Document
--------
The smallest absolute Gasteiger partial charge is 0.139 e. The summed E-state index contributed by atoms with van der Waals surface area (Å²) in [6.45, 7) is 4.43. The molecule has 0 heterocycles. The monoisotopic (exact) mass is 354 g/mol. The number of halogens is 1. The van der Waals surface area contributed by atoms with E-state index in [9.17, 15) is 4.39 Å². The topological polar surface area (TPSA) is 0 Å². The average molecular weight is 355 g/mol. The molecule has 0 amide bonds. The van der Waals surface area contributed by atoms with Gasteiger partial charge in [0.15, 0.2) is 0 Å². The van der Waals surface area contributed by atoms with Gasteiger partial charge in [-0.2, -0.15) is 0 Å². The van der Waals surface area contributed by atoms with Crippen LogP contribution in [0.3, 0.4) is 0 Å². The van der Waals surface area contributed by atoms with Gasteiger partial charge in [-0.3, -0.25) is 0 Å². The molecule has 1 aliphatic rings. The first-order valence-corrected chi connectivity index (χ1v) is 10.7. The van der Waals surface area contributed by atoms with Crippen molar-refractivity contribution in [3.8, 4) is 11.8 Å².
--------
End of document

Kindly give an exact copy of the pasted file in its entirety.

The smallest absolute Gasteiger partial charge is 0.139 e. The summed E-state index contributed by atoms with van der Waals surface area (Å²) in [6.45, 7) is 4.43. The molecule has 0 heterocycles. The monoisotopic (exact) mass is 354 g/mol. The number of halogens is 1. The van der Waals surface area contributed by atoms with E-state index in [9.17, 15) is 4.39 Å². The topological polar surface area (TPSA) is 0 Å². The average molecular weight is 355 g/mol. The molecule has 0 amide bonds. The van der Waals surface area contributed by atoms with Gasteiger partial charge in [0.15, 0.2) is 0 Å². The van der Waals surface area contributed by atoms with Gasteiger partial charge in [-0.2, -0.15) is 0 Å². The van der Waals surface area contributed by atoms with Crippen LogP contribution in [0.3, 0.4) is 0 Å². The van der Waals surface area contributed by atoms with Gasteiger partial charge in [-0.3, -0.25) is 0 Å². The molecule has 1 aliphatic rings. The first-order valence-corrected chi connectivity index (χ1v) is 10.7. The van der Waals surface area contributed by atoms with Crippen molar-refractivity contribution in [3.8, 4) is 11.8 Å².